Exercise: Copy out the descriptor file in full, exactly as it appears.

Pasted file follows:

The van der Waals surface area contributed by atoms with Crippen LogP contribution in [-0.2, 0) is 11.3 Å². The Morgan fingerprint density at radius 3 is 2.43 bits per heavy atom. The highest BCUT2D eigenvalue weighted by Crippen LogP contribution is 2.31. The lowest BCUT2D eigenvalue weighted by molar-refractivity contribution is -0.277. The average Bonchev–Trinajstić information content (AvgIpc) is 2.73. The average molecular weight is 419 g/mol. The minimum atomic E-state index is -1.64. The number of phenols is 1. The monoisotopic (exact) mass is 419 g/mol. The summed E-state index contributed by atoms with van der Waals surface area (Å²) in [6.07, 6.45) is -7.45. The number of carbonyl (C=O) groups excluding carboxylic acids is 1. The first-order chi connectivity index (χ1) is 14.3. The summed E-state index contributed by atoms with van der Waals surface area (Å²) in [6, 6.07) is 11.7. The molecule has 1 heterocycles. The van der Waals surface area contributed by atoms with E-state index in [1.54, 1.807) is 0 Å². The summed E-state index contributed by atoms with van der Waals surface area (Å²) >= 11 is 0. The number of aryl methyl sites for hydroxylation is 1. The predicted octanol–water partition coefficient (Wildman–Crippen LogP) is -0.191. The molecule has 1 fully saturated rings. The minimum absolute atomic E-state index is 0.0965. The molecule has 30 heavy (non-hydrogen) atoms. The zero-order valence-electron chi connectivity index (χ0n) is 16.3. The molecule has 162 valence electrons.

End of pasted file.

The van der Waals surface area contributed by atoms with Crippen LogP contribution in [-0.2, 0) is 11.3 Å². The Morgan fingerprint density at radius 3 is 2.43 bits per heavy atom. The highest BCUT2D eigenvalue weighted by Crippen LogP contribution is 2.31. The lowest BCUT2D eigenvalue weighted by molar-refractivity contribution is -0.277. The average Bonchev–Trinajstić information content (AvgIpc) is 2.73. The average molecular weight is 419 g/mol. The minimum atomic E-state index is -1.64. The number of phenols is 1. The monoisotopic (exact) mass is 419 g/mol. The summed E-state index contributed by atoms with van der Waals surface area (Å²) in [6.07, 6.45) is -7.45. The number of carbonyl (C=O) groups excluding carboxylic acids is 1. The first-order chi connectivity index (χ1) is 14.3. The summed E-state index contributed by atoms with van der Waals surface area (Å²) in [6, 6.07) is 11.7. The molecule has 1 heterocycles. The van der Waals surface area contributed by atoms with E-state index in [1.54, 1.807) is 0 Å². The summed E-state index contributed by atoms with van der Waals surface area (Å²) >= 11 is 0. The number of aryl methyl sites for hydroxylation is 1. The predicted octanol–water partition coefficient (Wildman–Crippen LogP) is -0.191. The molecule has 1 fully saturated rings. The minimum absolute atomic E-state index is 0.0965. The molecule has 30 heavy (non-hydrogen) atoms. The zero-order valence-electron chi connectivity index (χ0n) is 16.3. The molecule has 162 valence electrons.